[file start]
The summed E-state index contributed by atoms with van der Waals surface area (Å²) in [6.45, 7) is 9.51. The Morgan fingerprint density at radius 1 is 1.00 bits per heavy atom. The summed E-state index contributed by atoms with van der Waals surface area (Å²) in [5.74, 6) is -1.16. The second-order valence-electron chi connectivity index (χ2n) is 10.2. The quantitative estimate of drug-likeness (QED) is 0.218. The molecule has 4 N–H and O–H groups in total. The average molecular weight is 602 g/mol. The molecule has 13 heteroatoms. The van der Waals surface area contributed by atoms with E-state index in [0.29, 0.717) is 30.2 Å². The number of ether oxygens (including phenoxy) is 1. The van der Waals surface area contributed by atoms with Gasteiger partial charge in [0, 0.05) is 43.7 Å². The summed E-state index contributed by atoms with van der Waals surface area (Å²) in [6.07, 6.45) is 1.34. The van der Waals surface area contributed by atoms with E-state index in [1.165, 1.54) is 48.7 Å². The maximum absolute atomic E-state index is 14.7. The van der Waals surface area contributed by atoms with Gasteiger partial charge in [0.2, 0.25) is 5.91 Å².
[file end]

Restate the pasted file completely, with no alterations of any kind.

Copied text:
The summed E-state index contributed by atoms with van der Waals surface area (Å²) in [6.45, 7) is 9.51. The Morgan fingerprint density at radius 1 is 1.00 bits per heavy atom. The summed E-state index contributed by atoms with van der Waals surface area (Å²) in [5.74, 6) is -1.16. The second-order valence-electron chi connectivity index (χ2n) is 10.2. The quantitative estimate of drug-likeness (QED) is 0.218. The molecule has 4 N–H and O–H groups in total. The average molecular weight is 602 g/mol. The molecule has 13 heteroatoms. The van der Waals surface area contributed by atoms with E-state index in [0.29, 0.717) is 30.2 Å². The number of ether oxygens (including phenoxy) is 1. The van der Waals surface area contributed by atoms with Gasteiger partial charge in [0, 0.05) is 43.7 Å². The summed E-state index contributed by atoms with van der Waals surface area (Å²) in [6.07, 6.45) is 1.34. The van der Waals surface area contributed by atoms with E-state index in [1.165, 1.54) is 48.7 Å². The maximum absolute atomic E-state index is 14.7. The van der Waals surface area contributed by atoms with Gasteiger partial charge in [0.2, 0.25) is 5.91 Å².